A few years ago, I encountered a significant challenge in my life when I began studying computer science at university. While I managed the lower-division courses, the upper-division ones were considerably more demanding. Aware of the dismal pass rates in these advanced classes and being a person who is easily distracted, I knew I needed to make considerable adjustments to achieve success.
During this time, I came across Cal Newport's book, Deep Work, which profoundly influenced my life and work habits. I realized the importance of eliminating distractions, so I promptly removed social media and my smartphone from my life. Like most people, I spent several hours on social media and my phone daily, preventing me from focusing on my goals.
To make this radical shift, I deleted all social media accounts and exchanged my iPhone for a flip phone. I also found inspiration in books such as Ten Arguments for Deleting Your Social Media by Jaron Lanier and The Age of Surveillance Capitalism by Shoshana Zuboff. These compelling works motivated me to adopt a more focused and minimalist approach to technology, significantly enhancing my concentration.
I took it further by installing Void Linux (these were the days before I discovered NixOS) with a minimal window manager on an old ThinkPad laptop, using the console for all my work, and even opting for a plain, solid dark gray background. This radical approach was exactly what I needed to stay focused and achieve my goals.
I also modified my study environment by regularly reserving a private room in the library, where I spent many hours studying various computer science topics. This approach enabled me to pass all my classes and surprisingly lowered my stress due to a simplified lifestyle. Moreover, being less dependent on my devices granted me extra time to exercise, relax, and enjoy the company of friends and family.
Finding Balance with Social Media
Today, I maintain a more balanced approach to social media use, and I've switched back to my iPhone (partly due to my wife's rightful complaints about the "green bubble"). We are now a "blue bubble" household again, whew!
Social media has positive and negative aspects regarding your well-being, privacy concerns, and its broader societal impact. However, it can also be a force for good when used mindfully and with limits. For example, LinkedIn has allowed many individuals, including myself, to build personal brands and connect with hiring managers, leading to career opportunities.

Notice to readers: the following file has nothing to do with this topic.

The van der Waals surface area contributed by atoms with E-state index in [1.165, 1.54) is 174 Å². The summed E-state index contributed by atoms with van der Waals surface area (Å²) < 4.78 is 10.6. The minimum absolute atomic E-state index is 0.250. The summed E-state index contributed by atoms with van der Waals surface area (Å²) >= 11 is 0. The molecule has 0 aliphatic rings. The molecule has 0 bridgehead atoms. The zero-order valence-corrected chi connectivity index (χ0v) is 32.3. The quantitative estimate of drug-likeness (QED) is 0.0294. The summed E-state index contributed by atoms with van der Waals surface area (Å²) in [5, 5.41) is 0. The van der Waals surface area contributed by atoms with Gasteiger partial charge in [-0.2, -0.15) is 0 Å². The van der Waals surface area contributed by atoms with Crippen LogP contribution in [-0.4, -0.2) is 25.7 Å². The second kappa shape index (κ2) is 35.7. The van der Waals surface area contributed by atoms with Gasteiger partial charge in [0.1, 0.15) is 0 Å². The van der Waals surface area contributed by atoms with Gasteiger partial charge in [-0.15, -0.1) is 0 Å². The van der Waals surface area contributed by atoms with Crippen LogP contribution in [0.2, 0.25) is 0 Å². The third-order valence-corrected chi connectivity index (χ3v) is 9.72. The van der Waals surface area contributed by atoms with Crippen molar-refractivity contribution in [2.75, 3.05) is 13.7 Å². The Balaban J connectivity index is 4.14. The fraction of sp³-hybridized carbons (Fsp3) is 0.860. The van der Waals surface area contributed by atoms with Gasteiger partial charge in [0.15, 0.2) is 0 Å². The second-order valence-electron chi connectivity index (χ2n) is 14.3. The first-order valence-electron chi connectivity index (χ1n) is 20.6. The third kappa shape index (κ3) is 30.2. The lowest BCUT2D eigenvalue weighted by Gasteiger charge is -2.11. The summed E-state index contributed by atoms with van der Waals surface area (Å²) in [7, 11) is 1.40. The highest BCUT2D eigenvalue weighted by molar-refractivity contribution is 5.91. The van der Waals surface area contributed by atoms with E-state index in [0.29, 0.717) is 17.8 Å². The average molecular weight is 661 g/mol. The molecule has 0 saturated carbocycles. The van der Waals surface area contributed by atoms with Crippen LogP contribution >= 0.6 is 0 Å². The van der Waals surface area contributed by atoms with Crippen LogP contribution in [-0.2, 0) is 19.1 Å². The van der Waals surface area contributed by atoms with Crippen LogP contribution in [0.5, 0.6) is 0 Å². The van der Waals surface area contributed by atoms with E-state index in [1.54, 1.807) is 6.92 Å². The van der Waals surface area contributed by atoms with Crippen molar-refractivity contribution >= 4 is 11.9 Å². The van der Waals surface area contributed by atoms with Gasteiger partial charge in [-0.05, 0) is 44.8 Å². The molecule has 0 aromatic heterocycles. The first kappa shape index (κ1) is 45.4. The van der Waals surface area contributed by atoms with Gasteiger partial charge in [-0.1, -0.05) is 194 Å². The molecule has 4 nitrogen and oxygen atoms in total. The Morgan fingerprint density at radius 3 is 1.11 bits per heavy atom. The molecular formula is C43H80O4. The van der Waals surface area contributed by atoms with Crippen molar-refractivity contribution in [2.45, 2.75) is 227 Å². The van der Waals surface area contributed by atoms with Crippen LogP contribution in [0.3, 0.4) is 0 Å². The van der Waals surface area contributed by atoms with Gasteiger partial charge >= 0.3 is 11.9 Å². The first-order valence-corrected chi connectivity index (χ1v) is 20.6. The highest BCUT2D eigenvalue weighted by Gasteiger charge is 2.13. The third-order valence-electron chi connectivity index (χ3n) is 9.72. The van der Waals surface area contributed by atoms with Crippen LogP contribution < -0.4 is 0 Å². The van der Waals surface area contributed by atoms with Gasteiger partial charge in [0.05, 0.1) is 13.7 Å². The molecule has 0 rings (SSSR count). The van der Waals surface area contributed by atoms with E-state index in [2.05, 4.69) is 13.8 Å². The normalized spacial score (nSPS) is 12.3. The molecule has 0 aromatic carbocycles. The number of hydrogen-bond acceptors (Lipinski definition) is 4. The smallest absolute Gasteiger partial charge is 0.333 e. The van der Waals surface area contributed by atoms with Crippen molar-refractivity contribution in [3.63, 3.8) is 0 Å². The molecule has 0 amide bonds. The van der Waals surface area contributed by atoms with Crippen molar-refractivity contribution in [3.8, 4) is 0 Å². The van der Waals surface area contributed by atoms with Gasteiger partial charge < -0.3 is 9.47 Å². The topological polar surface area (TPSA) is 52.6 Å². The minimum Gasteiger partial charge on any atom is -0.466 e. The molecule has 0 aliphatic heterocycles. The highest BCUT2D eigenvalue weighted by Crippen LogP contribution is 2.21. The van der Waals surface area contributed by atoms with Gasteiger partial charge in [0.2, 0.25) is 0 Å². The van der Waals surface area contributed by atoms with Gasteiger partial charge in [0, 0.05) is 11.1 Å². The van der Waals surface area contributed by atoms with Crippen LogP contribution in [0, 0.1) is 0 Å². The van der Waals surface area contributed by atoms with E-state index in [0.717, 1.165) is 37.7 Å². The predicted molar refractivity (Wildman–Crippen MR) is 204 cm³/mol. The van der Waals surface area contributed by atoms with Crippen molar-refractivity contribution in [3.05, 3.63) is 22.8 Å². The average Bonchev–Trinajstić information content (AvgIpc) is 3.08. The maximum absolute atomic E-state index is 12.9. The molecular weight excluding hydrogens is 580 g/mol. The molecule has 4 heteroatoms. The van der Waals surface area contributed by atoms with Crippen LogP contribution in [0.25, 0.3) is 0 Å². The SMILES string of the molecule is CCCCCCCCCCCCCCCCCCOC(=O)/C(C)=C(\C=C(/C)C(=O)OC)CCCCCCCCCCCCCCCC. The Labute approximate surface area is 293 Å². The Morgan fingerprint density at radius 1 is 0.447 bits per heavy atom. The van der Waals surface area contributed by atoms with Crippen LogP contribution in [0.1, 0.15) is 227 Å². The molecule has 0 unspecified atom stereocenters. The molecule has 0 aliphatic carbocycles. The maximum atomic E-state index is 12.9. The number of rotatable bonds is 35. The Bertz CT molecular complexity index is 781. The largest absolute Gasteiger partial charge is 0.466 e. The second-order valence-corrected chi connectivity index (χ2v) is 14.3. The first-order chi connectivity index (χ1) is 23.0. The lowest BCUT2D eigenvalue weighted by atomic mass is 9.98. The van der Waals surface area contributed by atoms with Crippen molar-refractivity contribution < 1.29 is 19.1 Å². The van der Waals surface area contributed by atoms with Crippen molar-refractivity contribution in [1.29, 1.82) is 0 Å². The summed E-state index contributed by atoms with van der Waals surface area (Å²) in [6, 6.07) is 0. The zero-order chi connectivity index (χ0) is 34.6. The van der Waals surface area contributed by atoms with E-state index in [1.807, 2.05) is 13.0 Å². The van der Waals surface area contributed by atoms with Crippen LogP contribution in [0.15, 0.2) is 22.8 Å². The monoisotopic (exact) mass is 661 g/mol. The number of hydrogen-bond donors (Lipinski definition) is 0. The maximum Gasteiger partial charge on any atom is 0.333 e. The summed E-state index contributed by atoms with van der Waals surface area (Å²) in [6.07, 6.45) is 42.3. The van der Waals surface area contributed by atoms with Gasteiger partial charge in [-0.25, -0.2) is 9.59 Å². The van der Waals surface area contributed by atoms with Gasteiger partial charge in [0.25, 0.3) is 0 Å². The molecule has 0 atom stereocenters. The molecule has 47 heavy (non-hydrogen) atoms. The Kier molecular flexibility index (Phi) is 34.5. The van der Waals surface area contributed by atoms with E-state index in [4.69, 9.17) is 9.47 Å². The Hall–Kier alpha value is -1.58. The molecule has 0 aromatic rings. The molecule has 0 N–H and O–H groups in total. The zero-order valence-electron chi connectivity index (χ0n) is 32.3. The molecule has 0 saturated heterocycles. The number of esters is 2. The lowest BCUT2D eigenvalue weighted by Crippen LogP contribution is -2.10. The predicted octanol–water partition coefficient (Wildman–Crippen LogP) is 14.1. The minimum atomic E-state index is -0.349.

On the other hand, platforms like Twitter can be problematic for your mental health due to their potential for fostering negativity, spreading misinformation, and creating an environment of constant distractions. While Twitter plays a significant role in disseminating current ideas in the tech space, its potential drawbacks should be considered. Therefore, I personally recommend reducing or eliminating your use of this platform to minimize its negative impact on your well-being.
Practical Steps for Reducing Screen Time
Americans spend an average of over 7 hours per day on screens, with more than half of that time spent on our phones. To tackle this issue, let's begin by addressing phone usage. To minimize distractions and reduce screen time, here are some practical steps that I have implemented, which you might also find helpful:
- Delete all social media apps from your phone: By removing these apps from your phone, you can limit your usage and avoid unnecessary distractions. Confine your social media interactions to when you're on your laptop and in work mode
- Reevaluate your social media usage: Monitor your screen time to see how much time you spend on social media platforms, and note how you feel after using them. It might be a sign that they're not serving you well if you feel irritated, sad, or stressed. Consider deleting your accounts if necessary.
- Customize your notifications: Remove all default notifications from your phone and enable them only on a case-by-case basis. For example, I have disabled all notifications and visual indicators (red dots) except for texting notifications from my wife and incoming phone calls. This way, you can check everything else when you're ready rather than being constantly interrupted.
- Establish a schedule for checking email: Set specific times during the day (e.g., twice per day) to check your email, which can help consolidate your time and focus on other tasks.
- Keep your phone away from your bedroom: By not taking your phone to bed, you can improve your sleep quality and avoid the temptation to browse social media or respond to messages late at night.
- Keep your phone away from your work desk: Likewise, this will reduce distractions during work hours, allowing you to maintain focus on your tasks. Research has shown that the mere presence of a cell phone can be distracting, leading to diminished attention and task performance.
By implementing these strategies, you can reduce screen time and minimize distractions, leading to a more balanced and focused lifestyle.